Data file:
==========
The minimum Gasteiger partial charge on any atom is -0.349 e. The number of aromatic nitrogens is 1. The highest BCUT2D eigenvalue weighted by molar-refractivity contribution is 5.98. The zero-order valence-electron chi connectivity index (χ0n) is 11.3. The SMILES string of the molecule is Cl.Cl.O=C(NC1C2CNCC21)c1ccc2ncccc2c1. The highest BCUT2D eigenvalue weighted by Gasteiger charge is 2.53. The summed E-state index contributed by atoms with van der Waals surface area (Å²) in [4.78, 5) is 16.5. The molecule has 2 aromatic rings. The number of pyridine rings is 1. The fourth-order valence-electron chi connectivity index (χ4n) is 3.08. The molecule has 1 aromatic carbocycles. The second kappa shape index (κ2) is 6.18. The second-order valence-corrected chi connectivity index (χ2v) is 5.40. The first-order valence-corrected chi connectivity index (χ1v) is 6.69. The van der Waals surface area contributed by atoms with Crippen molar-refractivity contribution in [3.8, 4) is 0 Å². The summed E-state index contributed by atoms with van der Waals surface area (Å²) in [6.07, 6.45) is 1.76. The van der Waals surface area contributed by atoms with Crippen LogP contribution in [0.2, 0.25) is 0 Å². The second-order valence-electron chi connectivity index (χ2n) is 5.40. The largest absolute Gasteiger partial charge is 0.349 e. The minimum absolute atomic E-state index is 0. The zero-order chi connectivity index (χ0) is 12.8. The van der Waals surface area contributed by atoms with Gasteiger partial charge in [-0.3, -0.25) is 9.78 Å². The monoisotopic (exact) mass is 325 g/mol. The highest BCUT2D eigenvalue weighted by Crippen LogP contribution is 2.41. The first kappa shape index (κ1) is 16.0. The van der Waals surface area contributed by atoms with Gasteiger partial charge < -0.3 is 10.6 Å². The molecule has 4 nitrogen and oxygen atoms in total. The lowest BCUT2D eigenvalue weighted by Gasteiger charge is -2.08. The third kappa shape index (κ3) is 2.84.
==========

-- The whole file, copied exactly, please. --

The minimum Gasteiger partial charge on any atom is -0.349 e. The number of aromatic nitrogens is 1. The highest BCUT2D eigenvalue weighted by molar-refractivity contribution is 5.98. The zero-order valence-electron chi connectivity index (χ0n) is 11.3. The SMILES string of the molecule is Cl.Cl.O=C(NC1C2CNCC21)c1ccc2ncccc2c1. The highest BCUT2D eigenvalue weighted by Gasteiger charge is 2.53. The summed E-state index contributed by atoms with van der Waals surface area (Å²) in [4.78, 5) is 16.5. The molecule has 2 aromatic rings. The number of pyridine rings is 1. The fourth-order valence-electron chi connectivity index (χ4n) is 3.08. The molecule has 1 aromatic carbocycles. The second kappa shape index (κ2) is 6.18. The second-order valence-corrected chi connectivity index (χ2v) is 5.40. The first-order valence-corrected chi connectivity index (χ1v) is 6.69. The van der Waals surface area contributed by atoms with Crippen molar-refractivity contribution in [3.8, 4) is 0 Å². The summed E-state index contributed by atoms with van der Waals surface area (Å²) in [6.07, 6.45) is 1.76. The van der Waals surface area contributed by atoms with Crippen LogP contribution in [0.2, 0.25) is 0 Å². The second-order valence-electron chi connectivity index (χ2n) is 5.40. The largest absolute Gasteiger partial charge is 0.349 e. The minimum absolute atomic E-state index is 0. The zero-order chi connectivity index (χ0) is 12.8. The van der Waals surface area contributed by atoms with Gasteiger partial charge in [-0.3, -0.25) is 9.78 Å². The monoisotopic (exact) mass is 325 g/mol. The highest BCUT2D eigenvalue weighted by Crippen LogP contribution is 2.41. The first kappa shape index (κ1) is 16.0. The van der Waals surface area contributed by atoms with Gasteiger partial charge < -0.3 is 10.6 Å². The molecule has 4 nitrogen and oxygen atoms in total. The lowest BCUT2D eigenvalue weighted by Gasteiger charge is -2.08. The third kappa shape index (κ3) is 2.84.